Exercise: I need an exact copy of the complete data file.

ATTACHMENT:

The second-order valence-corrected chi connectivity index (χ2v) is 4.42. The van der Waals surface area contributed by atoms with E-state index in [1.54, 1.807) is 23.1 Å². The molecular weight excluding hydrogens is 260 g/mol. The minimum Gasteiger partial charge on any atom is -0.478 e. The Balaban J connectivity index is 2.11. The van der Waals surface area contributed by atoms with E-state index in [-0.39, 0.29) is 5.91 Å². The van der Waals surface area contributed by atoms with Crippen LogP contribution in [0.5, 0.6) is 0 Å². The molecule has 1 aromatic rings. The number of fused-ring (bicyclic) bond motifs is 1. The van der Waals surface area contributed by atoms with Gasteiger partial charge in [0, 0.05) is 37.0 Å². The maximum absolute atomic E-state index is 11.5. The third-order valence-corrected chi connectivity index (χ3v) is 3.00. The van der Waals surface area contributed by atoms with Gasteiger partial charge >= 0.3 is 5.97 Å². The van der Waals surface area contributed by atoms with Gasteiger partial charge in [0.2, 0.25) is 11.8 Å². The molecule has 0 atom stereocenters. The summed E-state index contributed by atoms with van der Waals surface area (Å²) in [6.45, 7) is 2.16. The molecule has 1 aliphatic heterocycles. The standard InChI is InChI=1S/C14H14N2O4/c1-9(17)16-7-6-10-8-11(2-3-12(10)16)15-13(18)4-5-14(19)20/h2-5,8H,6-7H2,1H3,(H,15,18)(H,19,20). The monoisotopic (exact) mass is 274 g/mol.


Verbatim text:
The second-order valence-corrected chi connectivity index (χ2v) is 4.42. The van der Waals surface area contributed by atoms with E-state index in [1.54, 1.807) is 23.1 Å². The molecular weight excluding hydrogens is 260 g/mol. The minimum Gasteiger partial charge on any atom is -0.478 e. The Balaban J connectivity index is 2.11. The van der Waals surface area contributed by atoms with E-state index in [-0.39, 0.29) is 5.91 Å². The van der Waals surface area contributed by atoms with Crippen LogP contribution in [0.5, 0.6) is 0 Å². The molecule has 1 aromatic rings. The number of fused-ring (bicyclic) bond motifs is 1. The van der Waals surface area contributed by atoms with Gasteiger partial charge in [0, 0.05) is 37.0 Å². The maximum absolute atomic E-state index is 11.5. The third-order valence-corrected chi connectivity index (χ3v) is 3.00. The van der Waals surface area contributed by atoms with Gasteiger partial charge >= 0.3 is 5.97 Å². The van der Waals surface area contributed by atoms with Gasteiger partial charge in [0.2, 0.25) is 11.8 Å². The molecule has 0 atom stereocenters. The summed E-state index contributed by atoms with van der Waals surface area (Å²) in [6.45, 7) is 2.16. The molecule has 1 aliphatic heterocycles. The standard InChI is InChI=1S/C14H14N2O4/c1-9(17)16-7-6-10-8-11(2-3-12(10)16)15-13(18)4-5-14(19)20/h2-5,8H,6-7H2,1H3,(H,15,18)(H,19,20). The monoisotopic (exact) mass is 274 g/mol.